Reality-Test Your Assumptions

Playtesting is a process that allows developers to reality-test our assumptions about how a game works and identify which features are the most important. (More on that in a moment.)

But reality-testing our assumptions is not limited to features inside the game itself. Scott wrote about using a reality-testing technique to motivate himself to start working on the game in the first place. It created a shift that helped him overcome the fear of failure, get unstuck, and start seeking progress over perfection—and he’s continuing to use these insights to “test and learn” as part of the game development process.

This openness to reality-testing has already produced meaningful results: you can play with Scott’s first small experiment—the Choose Happiness @ Work Daily Happiness Boost—here.

Attain Distance Before Deciding

Developing games is a labor of love. It’s easy to become enamored of any given part of the game, and to stop seeing the forest for the trees. We naturally want this to be the best game ever, but that passion means that we can easily get stuck agonizing over minutiae, making each design decision a struggle.

In the world of game design, playtesting provides a built-in safeguard against getting too deep in the weeds. During development, we’ll be inviting groups of friends, family, and complete strangers to play our game and give us feedback. Playtesters will have a completely different perspective on how Choose Happiness @ Work Online is shaping up than we do. Seeing how they interact with the game—and with each other—will give us a wealth of much-needed perspective on design decisions.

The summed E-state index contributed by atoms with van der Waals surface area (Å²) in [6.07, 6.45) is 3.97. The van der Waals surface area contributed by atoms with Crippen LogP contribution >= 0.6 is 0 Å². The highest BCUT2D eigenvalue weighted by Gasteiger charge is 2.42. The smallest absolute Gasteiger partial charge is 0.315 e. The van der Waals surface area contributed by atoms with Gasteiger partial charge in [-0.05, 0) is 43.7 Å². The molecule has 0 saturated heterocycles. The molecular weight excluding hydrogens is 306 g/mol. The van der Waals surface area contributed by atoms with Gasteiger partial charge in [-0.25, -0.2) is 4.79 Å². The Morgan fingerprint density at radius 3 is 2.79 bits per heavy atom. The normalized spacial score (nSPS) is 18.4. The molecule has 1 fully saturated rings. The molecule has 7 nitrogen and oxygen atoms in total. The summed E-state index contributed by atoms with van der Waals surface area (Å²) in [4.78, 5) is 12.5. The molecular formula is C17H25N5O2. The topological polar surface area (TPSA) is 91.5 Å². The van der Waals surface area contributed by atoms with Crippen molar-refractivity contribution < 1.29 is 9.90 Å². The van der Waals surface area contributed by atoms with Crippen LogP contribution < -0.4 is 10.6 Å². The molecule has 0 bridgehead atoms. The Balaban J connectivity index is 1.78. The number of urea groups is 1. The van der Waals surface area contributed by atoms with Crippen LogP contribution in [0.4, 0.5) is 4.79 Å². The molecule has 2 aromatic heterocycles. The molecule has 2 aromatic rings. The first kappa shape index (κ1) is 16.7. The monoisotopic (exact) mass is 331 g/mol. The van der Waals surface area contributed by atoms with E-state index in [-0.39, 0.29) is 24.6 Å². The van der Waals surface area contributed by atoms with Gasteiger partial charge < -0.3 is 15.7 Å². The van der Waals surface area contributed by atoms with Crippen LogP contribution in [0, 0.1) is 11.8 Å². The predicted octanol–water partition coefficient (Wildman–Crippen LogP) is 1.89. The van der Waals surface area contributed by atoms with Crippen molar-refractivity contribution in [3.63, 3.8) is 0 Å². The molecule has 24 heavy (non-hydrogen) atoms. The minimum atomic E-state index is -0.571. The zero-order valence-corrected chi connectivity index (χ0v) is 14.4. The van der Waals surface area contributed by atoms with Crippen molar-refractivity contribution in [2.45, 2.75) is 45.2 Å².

Of course, just because this process is necessary does not mean it’s easy. Jesse Schell, author of The Art of Game Design, puts it best:

Playtesting is like an engraved invitation that reads:

You are cordially invited

to tell me why I suck

Bring a friend — Refreshments Served

Does playtesting have to be so uncomfortable? It does. The whole point of playtesting is to make clear to you that some of the decisions you were completely comfortable with are completely wrong.”